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Niche currencies offer alluring alternative for SSAs

For public sector issuers, niche currency deals have offered attractive opportunities for arbitrage funding, with spreads into euros and dollars spurring on demand this year. Meanwhile, strong investor appetite for green paper has seen niche shoots blossom throughout 2019. Frank Jackman reports

Niche currencies have provided fertile ground for sovereign, supranational and agency borrowers in 2019.

Norwegian krone issuance climbed to a high of Nkr88.9bn ($9.8bn) by the end of October, up Nkr53bn from 2018, and in Australia issuers have placed A$20.1bn ($13.7bn) into the market, compared to A$18.0bn last year, according to Dealogic. Meanwhile, issuance in Canadian dollars is up by C$2.1bn to C$7.7bn ($5.8bn), according to BMO Capital Markets.

But such opportunities are transient. “It is hard to predict whether we will see issuance as high as this year in 2020, as competitive levels versus issuers’ home currency can quickly come and go,” says Massimo Antonelli, managing director at BMO Capital Markets in London. 

The fortunes of niche currencies are partly dependent on those of the US economy. A slowdown in growth would hurt many of the currencies in which SSAs have successfully played in 2019 as investors seek security and run for the dollar.  

“Our expectation is that the US moves into recession next year,” says Jane Foley, head of FX strategy at Rabobank in London. “If that’s the case then there are negative headwinds ahead for commodities currencies, be it Norwegian kroner, Australian or Canadian dollars.” 

Issuers lean on Maple, Nokkie and Aussie for arb

The Norwegian krone market has been a particular bright spot in 2019. “Many issuers have really rediscovered this market,” says Danske Bank’s Stockholm-based global head of SSA origination Gustav Landström. “As an arb currency, Norwegian krone is functioning very well. I think SSA issuers have done the right thing in taking advantage.”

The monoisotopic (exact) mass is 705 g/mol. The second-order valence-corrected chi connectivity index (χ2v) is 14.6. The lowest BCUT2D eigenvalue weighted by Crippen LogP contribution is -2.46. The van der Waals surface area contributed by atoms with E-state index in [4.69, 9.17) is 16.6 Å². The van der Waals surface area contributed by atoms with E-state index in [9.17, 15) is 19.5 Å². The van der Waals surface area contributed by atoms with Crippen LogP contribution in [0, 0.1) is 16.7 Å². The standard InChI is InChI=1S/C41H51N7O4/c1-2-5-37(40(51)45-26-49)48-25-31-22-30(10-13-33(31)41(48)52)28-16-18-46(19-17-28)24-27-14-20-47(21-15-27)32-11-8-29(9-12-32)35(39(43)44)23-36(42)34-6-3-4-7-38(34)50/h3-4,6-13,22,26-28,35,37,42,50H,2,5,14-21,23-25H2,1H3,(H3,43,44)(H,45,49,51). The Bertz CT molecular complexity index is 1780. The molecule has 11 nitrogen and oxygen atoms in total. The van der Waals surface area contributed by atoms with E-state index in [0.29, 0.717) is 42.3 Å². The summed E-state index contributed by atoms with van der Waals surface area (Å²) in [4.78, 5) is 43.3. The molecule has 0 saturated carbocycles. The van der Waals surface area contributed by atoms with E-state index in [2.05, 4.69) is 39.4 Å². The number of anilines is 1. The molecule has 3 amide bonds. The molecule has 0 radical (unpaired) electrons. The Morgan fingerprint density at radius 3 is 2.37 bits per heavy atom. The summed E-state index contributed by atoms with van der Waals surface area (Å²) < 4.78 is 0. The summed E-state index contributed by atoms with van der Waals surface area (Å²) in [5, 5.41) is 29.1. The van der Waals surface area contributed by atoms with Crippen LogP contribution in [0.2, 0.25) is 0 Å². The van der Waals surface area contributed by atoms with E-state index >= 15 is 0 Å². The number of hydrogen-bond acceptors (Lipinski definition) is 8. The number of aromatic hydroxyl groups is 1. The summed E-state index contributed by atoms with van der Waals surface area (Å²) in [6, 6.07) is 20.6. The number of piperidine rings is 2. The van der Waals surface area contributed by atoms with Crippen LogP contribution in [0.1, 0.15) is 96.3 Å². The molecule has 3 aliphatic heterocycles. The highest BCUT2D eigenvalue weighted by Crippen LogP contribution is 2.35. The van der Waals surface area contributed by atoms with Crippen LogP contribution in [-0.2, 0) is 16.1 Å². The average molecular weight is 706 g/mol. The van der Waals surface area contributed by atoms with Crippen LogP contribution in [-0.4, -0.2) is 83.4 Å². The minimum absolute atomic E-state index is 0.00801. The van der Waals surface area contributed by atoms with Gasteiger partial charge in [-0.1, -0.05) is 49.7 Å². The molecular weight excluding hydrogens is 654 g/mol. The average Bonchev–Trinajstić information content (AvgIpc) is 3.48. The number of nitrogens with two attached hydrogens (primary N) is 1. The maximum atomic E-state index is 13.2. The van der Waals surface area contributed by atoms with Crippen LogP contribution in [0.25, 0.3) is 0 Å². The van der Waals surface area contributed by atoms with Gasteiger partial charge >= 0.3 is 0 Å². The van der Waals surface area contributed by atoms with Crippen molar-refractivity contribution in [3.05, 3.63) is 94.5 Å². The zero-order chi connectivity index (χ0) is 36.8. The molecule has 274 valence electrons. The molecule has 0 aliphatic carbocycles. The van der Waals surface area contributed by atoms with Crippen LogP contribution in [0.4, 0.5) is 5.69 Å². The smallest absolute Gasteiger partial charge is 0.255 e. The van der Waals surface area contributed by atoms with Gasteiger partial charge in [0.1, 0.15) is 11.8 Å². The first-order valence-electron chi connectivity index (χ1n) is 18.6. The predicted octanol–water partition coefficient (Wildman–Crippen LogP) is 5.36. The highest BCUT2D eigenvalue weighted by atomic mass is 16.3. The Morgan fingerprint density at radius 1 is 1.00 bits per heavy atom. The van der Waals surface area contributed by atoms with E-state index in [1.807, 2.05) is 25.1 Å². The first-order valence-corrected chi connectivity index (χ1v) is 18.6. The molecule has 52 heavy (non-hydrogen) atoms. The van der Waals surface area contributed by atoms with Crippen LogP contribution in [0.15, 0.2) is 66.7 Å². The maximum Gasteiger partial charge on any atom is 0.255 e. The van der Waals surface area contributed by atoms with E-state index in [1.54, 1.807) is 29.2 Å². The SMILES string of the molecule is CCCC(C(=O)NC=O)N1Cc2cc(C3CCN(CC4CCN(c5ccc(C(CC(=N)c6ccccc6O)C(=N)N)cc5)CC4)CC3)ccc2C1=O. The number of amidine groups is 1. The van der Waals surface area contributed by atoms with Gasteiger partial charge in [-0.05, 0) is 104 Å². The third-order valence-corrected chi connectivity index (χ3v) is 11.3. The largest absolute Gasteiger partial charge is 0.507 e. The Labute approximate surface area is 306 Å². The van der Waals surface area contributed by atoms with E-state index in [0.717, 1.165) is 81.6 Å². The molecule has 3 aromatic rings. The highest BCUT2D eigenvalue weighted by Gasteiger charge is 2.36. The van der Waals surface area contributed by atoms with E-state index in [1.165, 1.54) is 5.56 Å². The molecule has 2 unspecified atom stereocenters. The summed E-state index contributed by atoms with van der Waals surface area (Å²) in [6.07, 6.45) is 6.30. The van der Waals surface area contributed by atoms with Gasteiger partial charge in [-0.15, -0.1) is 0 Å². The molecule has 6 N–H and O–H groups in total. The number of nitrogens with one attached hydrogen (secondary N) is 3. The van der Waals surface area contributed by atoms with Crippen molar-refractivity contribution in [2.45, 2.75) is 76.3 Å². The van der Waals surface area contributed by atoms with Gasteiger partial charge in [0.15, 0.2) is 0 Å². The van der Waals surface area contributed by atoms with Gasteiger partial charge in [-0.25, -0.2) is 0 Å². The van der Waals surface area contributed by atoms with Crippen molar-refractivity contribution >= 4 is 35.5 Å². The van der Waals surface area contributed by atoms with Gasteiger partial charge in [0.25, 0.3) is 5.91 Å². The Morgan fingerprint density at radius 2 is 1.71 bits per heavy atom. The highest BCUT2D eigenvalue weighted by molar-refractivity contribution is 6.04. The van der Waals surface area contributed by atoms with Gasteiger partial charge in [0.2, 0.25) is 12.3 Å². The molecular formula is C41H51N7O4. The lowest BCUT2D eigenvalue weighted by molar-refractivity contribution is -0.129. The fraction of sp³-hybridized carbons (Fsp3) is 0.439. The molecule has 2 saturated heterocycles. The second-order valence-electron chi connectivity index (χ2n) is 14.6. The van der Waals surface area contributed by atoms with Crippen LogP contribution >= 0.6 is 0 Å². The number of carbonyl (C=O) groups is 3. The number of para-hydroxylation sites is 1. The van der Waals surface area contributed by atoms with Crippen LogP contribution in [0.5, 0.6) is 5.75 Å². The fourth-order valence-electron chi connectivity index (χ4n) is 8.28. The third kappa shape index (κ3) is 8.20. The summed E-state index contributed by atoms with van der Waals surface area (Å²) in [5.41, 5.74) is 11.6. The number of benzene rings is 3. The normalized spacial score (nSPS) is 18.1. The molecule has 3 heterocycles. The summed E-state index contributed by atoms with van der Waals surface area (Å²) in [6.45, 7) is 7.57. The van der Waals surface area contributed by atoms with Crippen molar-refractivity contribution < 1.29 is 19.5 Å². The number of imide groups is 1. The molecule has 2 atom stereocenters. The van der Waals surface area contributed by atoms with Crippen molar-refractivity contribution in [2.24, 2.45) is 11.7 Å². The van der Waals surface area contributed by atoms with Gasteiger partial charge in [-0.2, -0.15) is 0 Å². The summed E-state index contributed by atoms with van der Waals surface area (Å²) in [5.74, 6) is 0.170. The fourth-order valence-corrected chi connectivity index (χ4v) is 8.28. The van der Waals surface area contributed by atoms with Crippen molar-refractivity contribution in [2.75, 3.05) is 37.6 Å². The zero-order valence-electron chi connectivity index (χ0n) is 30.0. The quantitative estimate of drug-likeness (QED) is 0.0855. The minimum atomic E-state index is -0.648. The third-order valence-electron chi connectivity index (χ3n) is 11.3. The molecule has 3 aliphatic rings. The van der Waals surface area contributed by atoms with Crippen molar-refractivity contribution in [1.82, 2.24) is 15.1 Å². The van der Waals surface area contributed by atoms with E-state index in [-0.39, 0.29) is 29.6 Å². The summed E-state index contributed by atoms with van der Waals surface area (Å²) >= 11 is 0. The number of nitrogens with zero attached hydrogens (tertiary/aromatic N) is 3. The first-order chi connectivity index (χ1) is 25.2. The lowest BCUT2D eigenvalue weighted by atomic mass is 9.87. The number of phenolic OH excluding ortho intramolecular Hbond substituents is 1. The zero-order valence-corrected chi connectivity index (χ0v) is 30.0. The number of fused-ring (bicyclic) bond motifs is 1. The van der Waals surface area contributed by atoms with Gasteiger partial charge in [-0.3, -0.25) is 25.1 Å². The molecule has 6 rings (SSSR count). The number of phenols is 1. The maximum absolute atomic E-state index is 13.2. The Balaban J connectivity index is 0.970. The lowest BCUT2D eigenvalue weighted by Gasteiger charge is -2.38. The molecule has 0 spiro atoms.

German agency KfW has had a record year in the currency, issuing Nkr19.5bn, according to data from Dealogic and the issuer itself, up from Nkr3.75bn in 2018.

Good funding levels afforded by attractive basis swaps into euros and dollars helped to drive up non-domestic interest in the currency.

This year, the US dollar/Norwegian krone basis swap has offered “quite nice levels”, Landström says. While euro/Norwegian krone has been less attractive issuers have still been able to print. “With the low yield environment in euros, Nokkie still works despite the basis not being great,” he adds.

Similarly, an attractive basis swap has allowed SSAs to achieve their best year in Australian dollar issuance since 2017, according to Dealogic.

Australian dollar borrowers such as the Inter-American Development Bank offset offshore funding from domestic Australian banks through currency swaps, “creating active basis swap flows,” says Laura Fan, head of funding at IADB in Washington DC.

The Australian dollar was the IADB’s third largest funding currency in 2019 and 2018, at A$1.625bn and A$1.19bn respectively, according to Dealogic.

The IADB “expects Australian dollars to remain [a key part of funding in 2020] due in part to the dynamic basis swap and broad investor interest in the Australian dollar market,” says Fan.

Over in Canadian dollars, SSAs have once again had one of their highest volume years.

Domestic bank treasuries have “welcomed the yield pick-up of an AAA rated SSA versus Canadian Mortgage Bonds,” says BMO’s Antonelli. “This year it made sense to issue in Canadian dollars given the move lower in US dollar swap spreads.”

Green shoots in niche markets

Canada has proven receptive to green and sustainable issues, with demand coming from “domestic real money,” says Antonelli.

In July, the World Bank made a splash with a C$1.5bn five year sustainable development bond to fund ocean and water related projects. The International Finance Corporation joined in September to launch its first Canadian dollar green bond. The C$750m ($567m) print was the issuer’s largest ever in the currency, as well as the tightest an international SSA issuer has printed against the Canadian Mortgage Bond curve. And in October, the IADB chose Canadian dollars to inaugurate its new sustainable development bond programme.

With swap spreads favourable and demand high, borrowers have also found success printing sustainable finance products in Nokkie and Kangaroo paper. In April, the African Development Bank brought the first social bond to the Norwegian market and that same month the IADB printed its inaugural Kangaroo EYE (education, youth and employment) bond, the product of more than four years of promoting the programme to domestic Australian investors.    GC